Teaching at the college and graduate level may seem inherently different from teaching children, however the need for differentiation of approach, content, medium and outcomes are the same. As such I design and present my undergraduate and graduate courses similarly to how I approached classroom teaching. As an educator I focus heavily on integrating constructivist and research-based teaching methodologies such as Universal Design for Learning (UDL), descriptive inquiry and Translanguaging into my practice. The reason for this is two fold: ensure that all students have an opportunity to learn and model diverse teaching practices that teaching candidates can use in their own classrooms.
In keeping with the core tenets of UDL, I make sure that each of my courses offers multiple means of engagement and representation as well as multiple means of action and expression. When teaching Methods and Research in Teaching English Language Arts to Emergent Bilingual Students at Brooklyn College I diversified my teaching in various ways. For example, I provided readings at different levels of complexity – making it accessible for students who were emergent bilinguals. I also used multimodal platforms such as videos, audio recordings and images and would also provide students with multiple opportunities to ask questions and to discuss complex ideas with partners or in small groups. Additionally, I would include a question and answer segment at the beginning and end of each session. To ensure that students were able to use all of their resources, students were given opportunities to share what they have learned through varying mediums such as writing a paper, composing a film, giving a presentation and modeling a lesson. Students should also be given an opportunity to use all of their linguistic resources as such they were able to use their home language to access information, discuss content and to exhibit their learning. This is particularly important in courses that address the needs of multilingual students and bilingual education concepts. Lastly, I have appropriate accommodations and modifications available for adult students with disabilities whether that means additional time to complete an assignment or modified criteria, dependent on each individual student’s needs.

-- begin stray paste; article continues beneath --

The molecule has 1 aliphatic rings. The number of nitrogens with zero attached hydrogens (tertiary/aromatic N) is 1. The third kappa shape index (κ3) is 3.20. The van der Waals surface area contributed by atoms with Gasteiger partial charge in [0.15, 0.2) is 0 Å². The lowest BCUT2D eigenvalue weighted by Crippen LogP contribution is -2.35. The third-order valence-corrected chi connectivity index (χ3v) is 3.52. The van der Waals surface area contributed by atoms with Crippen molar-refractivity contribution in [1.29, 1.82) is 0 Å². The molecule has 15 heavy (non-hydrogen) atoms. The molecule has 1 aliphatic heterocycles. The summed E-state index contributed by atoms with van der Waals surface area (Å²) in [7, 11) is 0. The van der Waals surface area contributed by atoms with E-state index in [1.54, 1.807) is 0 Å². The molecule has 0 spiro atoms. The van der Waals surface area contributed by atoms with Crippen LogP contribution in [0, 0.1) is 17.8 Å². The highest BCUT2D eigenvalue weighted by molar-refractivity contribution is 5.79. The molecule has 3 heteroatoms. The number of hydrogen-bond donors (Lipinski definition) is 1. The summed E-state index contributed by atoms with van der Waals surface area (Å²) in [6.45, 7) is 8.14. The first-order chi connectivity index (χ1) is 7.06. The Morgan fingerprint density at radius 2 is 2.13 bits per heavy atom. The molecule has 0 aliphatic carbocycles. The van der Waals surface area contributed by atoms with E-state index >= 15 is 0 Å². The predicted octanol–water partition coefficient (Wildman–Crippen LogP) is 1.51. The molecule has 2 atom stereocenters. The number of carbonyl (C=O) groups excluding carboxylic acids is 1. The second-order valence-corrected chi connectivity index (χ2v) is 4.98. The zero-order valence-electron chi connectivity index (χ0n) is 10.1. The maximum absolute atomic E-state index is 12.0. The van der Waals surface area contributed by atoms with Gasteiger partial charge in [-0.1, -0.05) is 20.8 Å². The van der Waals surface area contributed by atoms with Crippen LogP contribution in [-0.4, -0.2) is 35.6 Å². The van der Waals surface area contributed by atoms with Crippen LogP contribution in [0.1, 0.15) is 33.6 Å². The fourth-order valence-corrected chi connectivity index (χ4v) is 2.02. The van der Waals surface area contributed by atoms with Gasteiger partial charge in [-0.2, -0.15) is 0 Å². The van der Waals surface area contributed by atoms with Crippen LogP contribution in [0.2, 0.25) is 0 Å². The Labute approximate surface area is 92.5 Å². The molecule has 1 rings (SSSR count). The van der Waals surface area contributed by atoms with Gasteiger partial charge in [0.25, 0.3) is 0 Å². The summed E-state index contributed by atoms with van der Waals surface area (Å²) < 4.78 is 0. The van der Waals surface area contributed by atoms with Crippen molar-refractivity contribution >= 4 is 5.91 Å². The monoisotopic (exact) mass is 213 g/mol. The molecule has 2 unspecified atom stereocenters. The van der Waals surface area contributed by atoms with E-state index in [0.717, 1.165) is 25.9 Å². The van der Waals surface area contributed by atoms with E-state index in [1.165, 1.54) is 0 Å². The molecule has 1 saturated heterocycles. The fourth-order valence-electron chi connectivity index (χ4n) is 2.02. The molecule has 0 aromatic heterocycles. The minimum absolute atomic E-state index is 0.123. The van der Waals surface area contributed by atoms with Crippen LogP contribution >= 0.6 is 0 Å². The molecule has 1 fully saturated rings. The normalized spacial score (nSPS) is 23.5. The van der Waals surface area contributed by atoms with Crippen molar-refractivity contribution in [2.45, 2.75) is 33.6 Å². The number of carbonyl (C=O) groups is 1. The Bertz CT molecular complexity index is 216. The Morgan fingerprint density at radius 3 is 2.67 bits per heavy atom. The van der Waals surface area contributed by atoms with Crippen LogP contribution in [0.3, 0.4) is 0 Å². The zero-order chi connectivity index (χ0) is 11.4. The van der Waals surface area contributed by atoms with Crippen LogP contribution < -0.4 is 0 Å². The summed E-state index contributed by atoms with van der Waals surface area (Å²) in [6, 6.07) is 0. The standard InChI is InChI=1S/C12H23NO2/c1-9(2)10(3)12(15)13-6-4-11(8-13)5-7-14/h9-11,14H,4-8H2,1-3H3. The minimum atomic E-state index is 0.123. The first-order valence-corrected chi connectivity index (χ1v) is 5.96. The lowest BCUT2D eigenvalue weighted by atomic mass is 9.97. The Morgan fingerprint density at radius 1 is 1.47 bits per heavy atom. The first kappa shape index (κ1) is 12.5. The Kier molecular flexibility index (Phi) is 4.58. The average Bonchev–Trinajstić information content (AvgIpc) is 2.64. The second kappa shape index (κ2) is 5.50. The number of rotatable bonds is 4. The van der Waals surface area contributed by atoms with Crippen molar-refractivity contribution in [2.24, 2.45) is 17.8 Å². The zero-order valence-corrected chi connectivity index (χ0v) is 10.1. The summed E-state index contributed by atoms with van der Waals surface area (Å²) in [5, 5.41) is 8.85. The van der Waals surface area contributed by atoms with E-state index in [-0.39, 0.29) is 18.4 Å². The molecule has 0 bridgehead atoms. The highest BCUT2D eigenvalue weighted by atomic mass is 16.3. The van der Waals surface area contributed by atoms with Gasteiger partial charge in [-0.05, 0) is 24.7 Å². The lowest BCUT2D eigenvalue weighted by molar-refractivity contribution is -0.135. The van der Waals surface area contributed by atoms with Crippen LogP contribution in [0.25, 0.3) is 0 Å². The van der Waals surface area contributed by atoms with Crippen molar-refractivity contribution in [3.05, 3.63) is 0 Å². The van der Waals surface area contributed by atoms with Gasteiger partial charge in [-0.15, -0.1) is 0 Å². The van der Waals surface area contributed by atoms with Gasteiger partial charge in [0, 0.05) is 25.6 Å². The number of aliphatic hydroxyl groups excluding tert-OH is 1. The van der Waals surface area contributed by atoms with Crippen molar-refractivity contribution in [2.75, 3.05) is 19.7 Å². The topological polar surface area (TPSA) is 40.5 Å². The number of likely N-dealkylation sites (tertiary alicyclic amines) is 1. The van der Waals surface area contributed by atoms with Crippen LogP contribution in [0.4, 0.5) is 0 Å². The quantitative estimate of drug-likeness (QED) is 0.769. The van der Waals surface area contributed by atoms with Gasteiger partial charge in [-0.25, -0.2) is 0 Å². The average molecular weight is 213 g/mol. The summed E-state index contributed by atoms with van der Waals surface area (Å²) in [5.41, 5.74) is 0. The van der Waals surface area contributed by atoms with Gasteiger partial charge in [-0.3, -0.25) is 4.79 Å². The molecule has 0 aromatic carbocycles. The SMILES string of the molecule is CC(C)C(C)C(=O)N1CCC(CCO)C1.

In addition to the aforementioned considerations, I structure instructional sessions similarly to mini-lessons: a brief lecture, an interactive whole group activity or partner work and a closing discussion section. There may also be independent work time during which I would check in with individual students to offer support. These methods are incredibly effective at maintaining student interest particularly during long academic sessions like the intensive courses I taught at Hunter College. The Issues in Teaching English Second Language Learners with Special Education Needs course was a one-credit course that took place across two eight-hour sessions during weekend days two weeks apart. Teaching courses during the weekends can make it particularly difficult to maintain student engagement. However, I made sure that the sessions were as interactive as possible. In addition to my typical teaching structures I included games, multiple group configurations, frequent breaks, and close readings. This ensured that students had many opportunities to learn from me, from the materials and from each other.